Chris Bradshaw has had a connection to Africa since she spent her junior year studying at Fourah Bay College, part of the University of Sierra Leone. She wanted to help the communities she visited, but wasn’t sure what to do at the time. It wasn’t until years later that the idea for African Library Project came to her. “I wanted to offer the world of knowledge and ideas to kids who otherwise had no access to it. I knew that literacy is fundamental to development. Initially, I had one library in mind, but when I saw the tremendous enthusiasm from booklovers in this country who wanted to do something concrete to make a difference.”
Chris studied African religion, law, and literature and traveled across Western and Central Africa while she was in college. During this journey, she became inspired by the country’s generosity and ability to overcome challenges. Even as her time in Africa came to an end, Chris remembers, “That feeling of wanting to do something concrete never left me.”
Thirty-one years later, Chris took her family on a trip to southern Africa. They went on a pony-trekking in Lesotho.
“After a few days of riding, my son grew bored of just riding and began reading a book while riding, which reminded me of libraries. I asked our guide [about libraries in the country], he told me he thought Lesotho did have a library in the capital city. Noodling along on our horses, I couldn’t stop thinking about having just one library in an entire country when too many books was actually a problem in the USA… When I returned to the village where we rented our horses, the head man told me they had always wanted a library but didn’t know how to get books. There was no place to buy books in Lesotho and the cost was prohibitive in nearby South Africa.”
Once Chris got home, she got to work. “The process was just like a start up. I pulled from my prior experience running nonprofits and learned as much as I could from others.” In the beginning, Chris was collecting and shipping books herself, but she soon realized that wasn’t something she could maintain. So she began reaching out to local schools to help with the process and was very encouraged by their enthusiasm for helping and realized she could, “go from being a book drive organizer to organizing a nonprofit.”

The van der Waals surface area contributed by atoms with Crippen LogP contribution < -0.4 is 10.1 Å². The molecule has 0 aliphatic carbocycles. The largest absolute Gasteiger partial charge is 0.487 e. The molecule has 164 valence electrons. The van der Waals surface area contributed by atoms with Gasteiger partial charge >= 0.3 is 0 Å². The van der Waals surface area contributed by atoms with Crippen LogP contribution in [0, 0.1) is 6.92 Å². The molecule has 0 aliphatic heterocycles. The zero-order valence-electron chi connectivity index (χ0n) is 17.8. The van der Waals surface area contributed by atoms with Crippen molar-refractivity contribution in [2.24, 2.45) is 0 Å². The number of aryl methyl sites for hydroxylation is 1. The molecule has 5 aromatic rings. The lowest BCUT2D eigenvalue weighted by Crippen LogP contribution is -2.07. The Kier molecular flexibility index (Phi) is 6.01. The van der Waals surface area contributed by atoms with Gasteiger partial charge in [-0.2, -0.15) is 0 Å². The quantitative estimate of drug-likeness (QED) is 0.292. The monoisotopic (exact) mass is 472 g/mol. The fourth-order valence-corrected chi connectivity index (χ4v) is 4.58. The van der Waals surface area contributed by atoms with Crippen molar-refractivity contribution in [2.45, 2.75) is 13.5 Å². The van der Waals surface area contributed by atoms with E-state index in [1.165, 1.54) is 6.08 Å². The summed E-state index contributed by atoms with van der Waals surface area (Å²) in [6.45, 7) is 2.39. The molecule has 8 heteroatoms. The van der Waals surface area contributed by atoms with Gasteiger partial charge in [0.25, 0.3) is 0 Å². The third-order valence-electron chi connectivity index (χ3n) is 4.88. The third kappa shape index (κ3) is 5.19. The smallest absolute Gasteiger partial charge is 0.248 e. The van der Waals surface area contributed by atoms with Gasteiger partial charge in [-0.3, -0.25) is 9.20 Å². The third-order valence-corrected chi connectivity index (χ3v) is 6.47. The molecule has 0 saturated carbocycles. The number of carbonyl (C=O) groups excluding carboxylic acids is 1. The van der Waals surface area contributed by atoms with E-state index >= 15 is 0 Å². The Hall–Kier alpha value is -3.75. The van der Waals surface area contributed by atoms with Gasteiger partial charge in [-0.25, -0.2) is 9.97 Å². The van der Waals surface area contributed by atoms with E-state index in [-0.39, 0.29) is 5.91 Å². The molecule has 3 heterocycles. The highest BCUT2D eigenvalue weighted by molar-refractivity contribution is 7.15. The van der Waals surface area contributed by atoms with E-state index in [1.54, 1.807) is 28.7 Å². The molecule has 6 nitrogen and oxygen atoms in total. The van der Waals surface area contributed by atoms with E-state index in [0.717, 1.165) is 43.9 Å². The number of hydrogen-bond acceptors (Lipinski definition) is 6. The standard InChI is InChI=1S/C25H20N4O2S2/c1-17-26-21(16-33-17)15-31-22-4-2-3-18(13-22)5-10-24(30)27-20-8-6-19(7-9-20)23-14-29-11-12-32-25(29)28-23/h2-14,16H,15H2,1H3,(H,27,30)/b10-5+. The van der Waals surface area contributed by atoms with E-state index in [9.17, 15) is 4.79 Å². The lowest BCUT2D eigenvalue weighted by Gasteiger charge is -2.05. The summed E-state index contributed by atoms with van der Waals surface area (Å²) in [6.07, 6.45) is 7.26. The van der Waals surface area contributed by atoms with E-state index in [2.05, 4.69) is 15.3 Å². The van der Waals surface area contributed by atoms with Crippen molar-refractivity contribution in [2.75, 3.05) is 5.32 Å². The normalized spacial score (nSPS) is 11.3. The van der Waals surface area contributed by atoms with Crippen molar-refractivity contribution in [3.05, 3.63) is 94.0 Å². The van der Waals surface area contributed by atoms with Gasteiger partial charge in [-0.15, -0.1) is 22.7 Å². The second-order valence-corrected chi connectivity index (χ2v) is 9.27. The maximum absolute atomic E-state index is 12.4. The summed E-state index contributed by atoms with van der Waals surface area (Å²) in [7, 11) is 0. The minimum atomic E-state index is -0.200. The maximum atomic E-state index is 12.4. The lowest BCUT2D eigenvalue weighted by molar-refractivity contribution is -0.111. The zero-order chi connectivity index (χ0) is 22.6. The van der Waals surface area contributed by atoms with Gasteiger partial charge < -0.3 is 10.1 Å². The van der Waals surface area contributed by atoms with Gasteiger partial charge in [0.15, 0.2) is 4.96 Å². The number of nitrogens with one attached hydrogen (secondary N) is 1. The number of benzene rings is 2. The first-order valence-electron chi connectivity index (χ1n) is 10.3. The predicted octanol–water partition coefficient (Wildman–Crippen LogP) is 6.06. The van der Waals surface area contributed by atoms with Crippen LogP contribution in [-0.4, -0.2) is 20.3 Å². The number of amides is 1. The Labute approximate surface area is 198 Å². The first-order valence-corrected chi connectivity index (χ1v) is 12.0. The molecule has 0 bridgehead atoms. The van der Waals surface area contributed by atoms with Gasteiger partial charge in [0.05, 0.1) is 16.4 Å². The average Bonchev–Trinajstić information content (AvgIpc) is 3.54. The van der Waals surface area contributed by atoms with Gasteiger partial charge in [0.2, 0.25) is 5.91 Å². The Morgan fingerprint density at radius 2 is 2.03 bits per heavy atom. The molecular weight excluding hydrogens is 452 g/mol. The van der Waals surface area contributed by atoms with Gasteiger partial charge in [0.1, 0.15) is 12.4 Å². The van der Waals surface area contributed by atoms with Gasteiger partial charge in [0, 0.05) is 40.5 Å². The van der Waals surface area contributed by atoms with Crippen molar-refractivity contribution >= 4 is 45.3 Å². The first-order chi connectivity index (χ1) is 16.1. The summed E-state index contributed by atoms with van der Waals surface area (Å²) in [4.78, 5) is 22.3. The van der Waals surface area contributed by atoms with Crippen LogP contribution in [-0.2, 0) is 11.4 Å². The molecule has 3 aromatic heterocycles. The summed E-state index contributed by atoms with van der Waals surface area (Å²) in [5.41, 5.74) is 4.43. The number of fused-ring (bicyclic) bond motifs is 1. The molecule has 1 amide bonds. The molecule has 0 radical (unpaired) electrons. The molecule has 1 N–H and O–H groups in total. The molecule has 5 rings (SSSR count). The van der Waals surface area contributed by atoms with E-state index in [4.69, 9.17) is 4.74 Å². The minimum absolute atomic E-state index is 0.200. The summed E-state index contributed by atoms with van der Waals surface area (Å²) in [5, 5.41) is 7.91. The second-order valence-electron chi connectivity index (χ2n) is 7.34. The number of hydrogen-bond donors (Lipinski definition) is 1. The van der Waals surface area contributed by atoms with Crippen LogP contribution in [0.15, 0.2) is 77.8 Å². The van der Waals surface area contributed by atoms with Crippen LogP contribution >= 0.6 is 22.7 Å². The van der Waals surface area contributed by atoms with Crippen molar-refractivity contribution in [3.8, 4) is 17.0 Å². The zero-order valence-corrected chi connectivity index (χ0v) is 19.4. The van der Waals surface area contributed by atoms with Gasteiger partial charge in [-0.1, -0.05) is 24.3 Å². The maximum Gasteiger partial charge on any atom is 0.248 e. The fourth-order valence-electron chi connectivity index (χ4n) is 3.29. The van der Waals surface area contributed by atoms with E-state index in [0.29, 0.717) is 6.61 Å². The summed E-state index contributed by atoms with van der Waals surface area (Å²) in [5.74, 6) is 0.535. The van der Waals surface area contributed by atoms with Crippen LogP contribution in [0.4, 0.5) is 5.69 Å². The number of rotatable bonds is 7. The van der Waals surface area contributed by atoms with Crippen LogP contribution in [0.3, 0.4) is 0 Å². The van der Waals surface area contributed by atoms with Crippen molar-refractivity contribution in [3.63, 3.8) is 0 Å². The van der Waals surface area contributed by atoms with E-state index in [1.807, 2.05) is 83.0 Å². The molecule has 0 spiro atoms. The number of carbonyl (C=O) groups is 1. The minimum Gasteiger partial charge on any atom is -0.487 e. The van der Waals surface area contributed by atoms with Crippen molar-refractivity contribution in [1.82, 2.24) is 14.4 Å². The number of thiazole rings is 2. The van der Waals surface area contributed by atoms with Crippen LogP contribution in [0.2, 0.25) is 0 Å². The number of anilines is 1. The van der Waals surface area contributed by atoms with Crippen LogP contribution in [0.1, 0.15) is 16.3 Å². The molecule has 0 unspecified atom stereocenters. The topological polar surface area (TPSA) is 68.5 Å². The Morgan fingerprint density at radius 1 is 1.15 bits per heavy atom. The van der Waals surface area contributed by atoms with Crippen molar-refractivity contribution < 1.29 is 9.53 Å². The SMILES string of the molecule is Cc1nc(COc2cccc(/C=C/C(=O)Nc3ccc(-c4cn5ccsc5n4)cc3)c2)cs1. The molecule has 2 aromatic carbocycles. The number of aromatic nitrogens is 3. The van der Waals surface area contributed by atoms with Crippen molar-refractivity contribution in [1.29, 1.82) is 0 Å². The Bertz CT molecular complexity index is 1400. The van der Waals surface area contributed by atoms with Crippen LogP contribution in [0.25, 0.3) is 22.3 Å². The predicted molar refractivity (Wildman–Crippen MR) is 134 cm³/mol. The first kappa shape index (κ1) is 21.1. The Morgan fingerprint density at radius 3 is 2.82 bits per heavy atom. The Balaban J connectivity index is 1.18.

She also built a community to help her build African Library Project. “So many people helped! A techie friend of mine, Richard Hellyer, offered to help me do a website and sat on my first board. My 16 year old son, Ben, wrote the application for our nonprofit status. Sarah Stapleton, a Returned Peace Corp Volunteer who had started two libraries that failed during her service in The Gambia helped us figure out what our policies should be on the ground. I recruited board members I thought possessed the skillsets we would need–finance, technology, library development in Africa, communication, etc. My first board had lots of passion, but didn’t know much about how to be a good board member. When Carolyn Gannon agreed to be my treasurer, she acted as a fantastic role model to the other board members and our board became more and more helpful.”
“Our first library was in a community rondoval in Malealea Valley in Lesotho near the Malealea Lodge. I was super excited! I wanted to know everything that was going on. Like…the first book that was ever checked out was an American Girls book.” African Library Project started five libraries that first year.
African Library Project has continued to prosper since and has a bright future ahead. . “I wanted to offer the world of knowledge and ideas to kids who otherwise had no access to it. I knew that literacy is fundamental to development. Initially, I had one library in mind, but when I saw the tremendous enthusiasm from booklovers in this country who wanted to do something concrete to make a difference, I quickly dreamed of creating thousands of libraries. I’ve been especially inspired by the tens of thousands of children whose natural compassion have led them to become global literacy activists through book drives.”